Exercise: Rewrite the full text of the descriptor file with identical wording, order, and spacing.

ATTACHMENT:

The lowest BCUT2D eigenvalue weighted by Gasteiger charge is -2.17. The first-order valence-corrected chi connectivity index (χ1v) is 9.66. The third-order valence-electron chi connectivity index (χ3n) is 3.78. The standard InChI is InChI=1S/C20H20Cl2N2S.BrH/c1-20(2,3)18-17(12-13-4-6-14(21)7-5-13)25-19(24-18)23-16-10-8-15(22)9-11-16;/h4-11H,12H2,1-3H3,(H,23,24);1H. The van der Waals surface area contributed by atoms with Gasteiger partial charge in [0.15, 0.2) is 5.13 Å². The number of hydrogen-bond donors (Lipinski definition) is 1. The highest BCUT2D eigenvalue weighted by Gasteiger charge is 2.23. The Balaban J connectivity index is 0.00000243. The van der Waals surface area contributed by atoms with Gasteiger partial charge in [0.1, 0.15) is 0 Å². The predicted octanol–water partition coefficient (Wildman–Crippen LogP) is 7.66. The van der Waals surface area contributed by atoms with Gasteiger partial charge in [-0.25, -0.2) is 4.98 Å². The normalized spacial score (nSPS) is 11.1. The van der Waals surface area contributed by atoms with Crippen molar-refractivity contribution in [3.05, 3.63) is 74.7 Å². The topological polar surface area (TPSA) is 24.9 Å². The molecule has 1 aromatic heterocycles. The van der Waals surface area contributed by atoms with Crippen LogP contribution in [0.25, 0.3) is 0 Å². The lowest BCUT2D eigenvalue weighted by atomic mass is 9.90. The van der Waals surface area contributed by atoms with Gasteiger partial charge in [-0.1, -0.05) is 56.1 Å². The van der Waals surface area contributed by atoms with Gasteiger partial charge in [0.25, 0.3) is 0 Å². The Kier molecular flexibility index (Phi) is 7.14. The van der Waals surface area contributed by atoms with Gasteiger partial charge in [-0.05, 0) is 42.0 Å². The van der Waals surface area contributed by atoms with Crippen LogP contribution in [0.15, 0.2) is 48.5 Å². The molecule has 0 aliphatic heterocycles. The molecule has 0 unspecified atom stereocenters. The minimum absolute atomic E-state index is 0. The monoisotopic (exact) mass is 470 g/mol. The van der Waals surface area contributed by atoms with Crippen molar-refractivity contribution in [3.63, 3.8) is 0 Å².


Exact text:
The lowest BCUT2D eigenvalue weighted by Gasteiger charge is -2.17. The first-order valence-corrected chi connectivity index (χ1v) is 9.66. The third-order valence-electron chi connectivity index (χ3n) is 3.78. The standard InChI is InChI=1S/C20H20Cl2N2S.BrH/c1-20(2,3)18-17(12-13-4-6-14(21)7-5-13)25-19(24-18)23-16-10-8-15(22)9-11-16;/h4-11H,12H2,1-3H3,(H,23,24);1H. The van der Waals surface area contributed by atoms with Gasteiger partial charge in [0.15, 0.2) is 5.13 Å². The number of hydrogen-bond donors (Lipinski definition) is 1. The highest BCUT2D eigenvalue weighted by Gasteiger charge is 2.23. The Balaban J connectivity index is 0.00000243. The van der Waals surface area contributed by atoms with Gasteiger partial charge in [0.1, 0.15) is 0 Å². The predicted octanol–water partition coefficient (Wildman–Crippen LogP) is 7.66. The van der Waals surface area contributed by atoms with Gasteiger partial charge in [-0.25, -0.2) is 4.98 Å². The normalized spacial score (nSPS) is 11.1. The van der Waals surface area contributed by atoms with Crippen molar-refractivity contribution in [3.05, 3.63) is 74.7 Å². The topological polar surface area (TPSA) is 24.9 Å². The molecule has 1 aromatic heterocycles. The van der Waals surface area contributed by atoms with Crippen LogP contribution in [0.25, 0.3) is 0 Å². The lowest BCUT2D eigenvalue weighted by atomic mass is 9.90. The van der Waals surface area contributed by atoms with Gasteiger partial charge in [-0.1, -0.05) is 56.1 Å². The van der Waals surface area contributed by atoms with Gasteiger partial charge in [0.25, 0.3) is 0 Å². The Kier molecular flexibility index (Phi) is 7.14. The van der Waals surface area contributed by atoms with Gasteiger partial charge in [-0.05, 0) is 42.0 Å². The van der Waals surface area contributed by atoms with Crippen LogP contribution in [0.15, 0.2) is 48.5 Å². The molecule has 0 aliphatic heterocycles. The molecule has 0 unspecified atom stereocenters. The minimum absolute atomic E-state index is 0. The monoisotopic (exact) mass is 470 g/mol. The van der Waals surface area contributed by atoms with Crippen molar-refractivity contribution in [3.63, 3.8) is 0 Å².